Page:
The first iteration of the internet, the one we are still somewhat experiencing, was built on the fundamental belief that content should be free. In its early days, it was to be this fantastic social experiment where anyone and everyone would be able to share anything, anytime, with anyone. It
I’ve been very busy wrapping up our DIY video apps market study, so this week no feature article but covering some interesting industry news instead: MyHeritage. Animating these old photos. We all know the value of our irreplaceable family pictures. But what if they could be animated and it appears that
Shutterstock’s acquisition of 3D marketplace Turbo Squid is significant for a few reasons, some of which might not be obvious. The first and well-understood purchase trigger is that the microstock company is under pressure to expand its offering horizontally. There is a known ceiling to the paid licensed still images
Remember Framen? This German startup’s CEO, Dimitri Gärtner, did a Show & Tell presentation at Visual 1st two years ago, showing his company’s digital frame photo viewing solutions. To my surprise, I learned a few days before Christmas that a company no less than Axel Springer had just acquired the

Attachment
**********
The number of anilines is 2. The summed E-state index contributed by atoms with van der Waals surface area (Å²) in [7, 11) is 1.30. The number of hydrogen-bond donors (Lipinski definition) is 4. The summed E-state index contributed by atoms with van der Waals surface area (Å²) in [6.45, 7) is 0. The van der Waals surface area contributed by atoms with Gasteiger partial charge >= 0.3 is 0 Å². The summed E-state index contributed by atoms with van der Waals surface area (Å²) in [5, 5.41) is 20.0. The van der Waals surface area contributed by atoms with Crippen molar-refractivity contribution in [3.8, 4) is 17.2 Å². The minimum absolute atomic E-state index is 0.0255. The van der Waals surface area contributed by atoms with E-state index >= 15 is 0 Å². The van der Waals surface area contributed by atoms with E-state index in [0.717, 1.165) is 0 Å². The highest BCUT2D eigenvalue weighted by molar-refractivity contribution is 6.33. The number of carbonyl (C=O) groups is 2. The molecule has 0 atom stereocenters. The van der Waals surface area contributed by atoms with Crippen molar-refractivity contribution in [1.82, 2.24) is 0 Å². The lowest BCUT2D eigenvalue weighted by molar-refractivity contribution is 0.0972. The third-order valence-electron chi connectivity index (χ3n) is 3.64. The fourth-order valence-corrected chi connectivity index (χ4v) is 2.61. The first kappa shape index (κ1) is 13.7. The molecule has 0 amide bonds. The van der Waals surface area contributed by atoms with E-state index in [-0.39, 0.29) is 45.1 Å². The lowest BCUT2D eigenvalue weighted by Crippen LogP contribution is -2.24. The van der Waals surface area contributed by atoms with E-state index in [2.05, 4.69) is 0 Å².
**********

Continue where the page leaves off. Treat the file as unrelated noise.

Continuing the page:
2020 has made screens our primary interface to the world. While pre-pandemic, we were mostly physically interacting with the world, using all of our six senses, the past year has been essentially just visual. Except for our immediate family, it is via a digital representation, text, photos, or video that
According to a recent study, over 63% of Americans say they often come across fake images online. Whether those images are truly faked or perceived as such, the damage is done. We are rapidly losing trust in what we see, our evolutionary number source of information. If this trend continues,
Some speculate that overall fake news could cost the economy $39 billion a year. Quite a market to grab for a savvy tech startup, even at 1%! But while fake news and in particular deep fakes have been accused of wreaking havoc on minds and economy, there is surprisingly only a minimal amount of companies offering tools to combat them. The reason?
For a long time, videos have been heralded as the Next Big Thing, the capture format that was going to replace still photography. But technology disruption often progresses more slowly than one might think. Or much faster than one might think. Or ends up stopping dead in its tracks. So where